Human PEX16 is an integral membrane protein believed to function at endoplasmic reticulum and first act upon the peroxisomal membrane assembly. Honsho et al.  isolated the human PEX16 cDNA, which encoded a peroxisomal protein containing 336 amino acids. Together, PEX3, PEX16, and PEX19 constitute an important set of peroxins generally referred to as the early peroxins because of their essential roles in the initial steps of peroxisome biogenesis10 (Figure 2). Moreover, PEX16 seems to play a key role as a receptor responsible for the integration of peroxins (PEX3 and PEX19) into the ER.
For many other inherited metabolic diseases, disease severity is thought to be related to the nature of the gene mutation and its resulting impact on protein function. Similarly, ZS results from defects in peroxins, and its severity could to be related to the nature of the PEX gene mutation and the resulting impact on peroxin function [10,11].
In an unprecedented case, a patient with a PBD had a homozygous nonsense mutation in the PEX16 gene . The identified cases were published in early reports of PEX16-defective patients with severe clinical presentations . However, recently reported cases showed a nearly identical mild and slowly progressive clinical course [13-15]. Here, we report the clinical presentation, disease course and therapy in a slowly progressive female ZS patient with a novel PEX16 gene mutation.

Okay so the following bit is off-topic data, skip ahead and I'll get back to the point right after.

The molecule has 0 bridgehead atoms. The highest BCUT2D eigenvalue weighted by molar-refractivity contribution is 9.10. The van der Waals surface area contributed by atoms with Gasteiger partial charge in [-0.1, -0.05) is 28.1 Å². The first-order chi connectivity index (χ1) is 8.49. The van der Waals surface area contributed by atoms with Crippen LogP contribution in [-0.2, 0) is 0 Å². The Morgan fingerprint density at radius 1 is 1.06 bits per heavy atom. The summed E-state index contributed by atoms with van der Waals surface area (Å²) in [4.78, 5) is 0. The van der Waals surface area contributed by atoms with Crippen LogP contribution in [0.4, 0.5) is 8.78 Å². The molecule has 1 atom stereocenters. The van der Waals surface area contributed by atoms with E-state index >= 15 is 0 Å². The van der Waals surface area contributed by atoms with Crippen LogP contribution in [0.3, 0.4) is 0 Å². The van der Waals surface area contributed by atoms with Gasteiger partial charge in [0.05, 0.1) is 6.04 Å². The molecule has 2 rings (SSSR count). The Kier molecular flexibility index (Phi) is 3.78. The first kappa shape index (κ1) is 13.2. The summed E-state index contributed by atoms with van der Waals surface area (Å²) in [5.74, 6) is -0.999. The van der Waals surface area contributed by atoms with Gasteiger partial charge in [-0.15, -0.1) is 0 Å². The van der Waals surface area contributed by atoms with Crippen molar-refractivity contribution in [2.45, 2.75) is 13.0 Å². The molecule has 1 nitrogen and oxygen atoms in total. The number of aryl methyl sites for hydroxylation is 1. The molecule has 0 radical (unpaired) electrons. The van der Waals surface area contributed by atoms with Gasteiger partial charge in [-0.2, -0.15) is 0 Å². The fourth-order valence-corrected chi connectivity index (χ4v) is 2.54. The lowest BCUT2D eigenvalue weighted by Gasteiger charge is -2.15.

The patient, a two-year-old Turkish female, presented with mild neuromotor retardation and walking difficulty when admitted to the hospital. She is the first child of consanguineous parents. She was born at term by caesarean section after an uncomplicated pregnancy; birth weight was 3100 g. She showed normal development for the first year of life but then stopped acquiring new skills and lost her ability to walk independently at 24 months due to spasticity and mild ataxia. Except for three-fold elevated transaminase levels, her biochemistry was normal. Lipid levels were at low-normal levels. At follow-up, the transaminases failed to function normally. Speech and other cognitive functions deteriorated slowly over time. At 4 years of age, she developed nystagmus, hyperreflexia, clonus, and extensor plantar responses. At 5 years old, she developed progressive dysarthria with involuntary movements, such as tremors and abnormal head-eye saccades. Excitement or fear amplified these observed clinical presentations. Bilateral symmetric axonal sensorimotor polyneuropathy was determined by electromyography. A brain MRI showed widespread white matter changes on a background pattern of global delay in myelin maturation and cerebral atrophy (Figure 3). Peripheral nerve velocity studies of the lower limbs also suggested demyelination and peripheral and central nervous system involvement. However, metabolic screening studies showed only mild abnormalities, such as mildly increased VLCFAs. PEX genes including PEX16 gene sequence analysis was performed by using the MiSeq next generation sequencing (NGS) platform, an FDA-approved diagnostic system (Illumina, San Diego, CA, USA). We found a novel (c.953-1_974del23ins5) homozygous mutation in the PEX16 gene, which causes a splicing defect. After analyzing this variation with the human splicing finder software, we inferred that it could be responsible for a severe splicing alteration. This defect is an indel mutation, and its effects span the final nucleotide of the intron 10 to the first nucleotides of exon . This gene domain is necessary for interacting with PEX19. The patient received supportive therapy, starting with 30 mg/kg/day docosahexaenoic acid (DHA, 22:6ω3). At the end of 18 months, neuromotor examination and MRI findings remained unchanged, though notably, elevations in VLCFAs remained at low levels.